"There's certain things you don't have to talk about," Sveum said. "[Barney's] work ethic and everything is unmatched when it comes to trying to get better every day."

Barney missed the start of the season because of a left knee laceration suffered March 30 in the last spring game, and returned to the lineup on April 16.

"He's our anchor," first baseman Anthony Rizzo said of Barney. "He'll get to everything. It makes my job a lot easier knowing he'll be where he needs to be all the time. We need someone to make that play and step up."

Strange but true fact: The first ball hit to a Cubs second baseman this season resulted in an error. Brent Lillibridge started at second on Opening Day, and he couldn't handle Garrett Jones' grounder in Pittsburgh in the first inning.

But Sveum doesn't think the team's early struggles defensively were because Barney was absent.

"I hope that other players aren't making mistakes because one guy isn't on the field," Sveum said. "Since he's been back, we've made just as many [errors]."

DeJesus laments just missing catch in Milwaukee

CHC@MIL: Betancourt crushes a double to center

CINCINNATI -- David DeJesus just missed making a game-changing, highlight reel catch on Sunday, and he knows it.

In the fifth inning, Milwaukee's Yuniesky Betancourt lofted a ball to center leading off the fifth. DeJesus had to run back, and nearly snared the ball with a leaping catch at the wall.

"I caught it and hit [the wall], and it came sliding out, and I'm like, 'No!'" the Cubs center fielder said Monday. "Our outfield, we're trying to play a little more shallow to take away those little base hits. That was that one step I needed extra that would've given me time to jump straight up and not have to jump into a wall."

What's his favorite catch?

"My favorite one was in the Metrodome, and I robbed Torii Hunter, like over the wall, and I was running in [after the catch], and I'm like, 'C'mon, you've done this for years to everybody else -- I can't do it to you?'" DeJesus said. "That was my favorite one."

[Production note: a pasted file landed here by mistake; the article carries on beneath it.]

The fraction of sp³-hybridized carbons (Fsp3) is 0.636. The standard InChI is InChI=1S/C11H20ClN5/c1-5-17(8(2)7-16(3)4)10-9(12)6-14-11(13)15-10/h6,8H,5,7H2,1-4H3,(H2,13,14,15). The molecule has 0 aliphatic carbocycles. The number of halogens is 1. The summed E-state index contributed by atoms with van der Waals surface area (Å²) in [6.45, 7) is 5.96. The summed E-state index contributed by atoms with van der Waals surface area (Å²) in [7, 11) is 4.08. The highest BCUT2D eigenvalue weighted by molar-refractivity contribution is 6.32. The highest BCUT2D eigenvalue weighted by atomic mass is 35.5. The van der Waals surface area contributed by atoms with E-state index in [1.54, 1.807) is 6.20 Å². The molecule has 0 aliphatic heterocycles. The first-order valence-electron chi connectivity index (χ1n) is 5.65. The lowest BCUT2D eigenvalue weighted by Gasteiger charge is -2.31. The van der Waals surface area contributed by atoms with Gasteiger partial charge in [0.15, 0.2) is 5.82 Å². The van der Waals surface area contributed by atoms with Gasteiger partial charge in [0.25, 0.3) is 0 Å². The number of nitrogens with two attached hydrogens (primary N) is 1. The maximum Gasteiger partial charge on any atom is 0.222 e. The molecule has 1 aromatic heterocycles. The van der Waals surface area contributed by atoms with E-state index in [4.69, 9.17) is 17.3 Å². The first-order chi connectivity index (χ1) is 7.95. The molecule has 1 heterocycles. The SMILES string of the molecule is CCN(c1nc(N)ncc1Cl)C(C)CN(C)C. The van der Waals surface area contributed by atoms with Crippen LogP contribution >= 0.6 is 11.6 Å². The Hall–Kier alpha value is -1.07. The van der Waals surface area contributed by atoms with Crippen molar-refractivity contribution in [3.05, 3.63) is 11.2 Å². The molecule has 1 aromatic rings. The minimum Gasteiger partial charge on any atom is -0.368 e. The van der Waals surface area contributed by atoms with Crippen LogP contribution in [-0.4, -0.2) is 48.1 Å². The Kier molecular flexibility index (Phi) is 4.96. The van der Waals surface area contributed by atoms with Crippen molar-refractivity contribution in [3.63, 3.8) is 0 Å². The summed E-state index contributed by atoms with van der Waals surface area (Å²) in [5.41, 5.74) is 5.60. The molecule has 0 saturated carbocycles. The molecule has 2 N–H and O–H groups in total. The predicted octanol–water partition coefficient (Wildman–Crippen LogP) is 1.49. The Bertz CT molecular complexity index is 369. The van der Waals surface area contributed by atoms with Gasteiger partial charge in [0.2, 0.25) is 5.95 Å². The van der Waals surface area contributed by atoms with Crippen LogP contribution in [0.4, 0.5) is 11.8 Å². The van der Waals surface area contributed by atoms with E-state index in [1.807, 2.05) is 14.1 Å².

At Miller Park, DeJesus' leap was cushioned by the padding on the outfield wall. What about Wrigley Field?

"At Wrigley, that's going to hurt," he said.

Giants outfielder Angel Pagan is well aware of the brick wall at Wrigley. He admitted that he hesitated on a couple plays when the Giants were in Chicago recently.

"The ivy might have soothed it a little bit," DeJesus said. "You don't want to take that chance with the brick wall. The wall's going to win a lot of the time."

Worth noting

• Castro singled to center with one out in the third inning on Monday to extend his hitting streak to 14 games, the longest active streak in baseball.

Castro now has eight hitting streaks of 10 or more games since the start of the 2011 season, tied with the Yankees' Robinson Cano for the most during that stretch.

Castro smacked a RBI single off the Reds' Mike Leake in the third for career hit No. 552.

• Cubs pitcher Matt Garza will make his second Minor League rehab start on Wednesday for Double-A Tennessee, weather permitting.

Garza, who suffered a strained left lat Feb. 17 and missed all Spring Training games, was scheduled to throw 45-50 pitches.

He threw a simulated game on Friday at Miller Park when the Cubs were playing the Brewers.

• Top prospect Jorge Soler has a 10-game hitting streak at Class A Daytona, and was batting .378 this season entering Monday.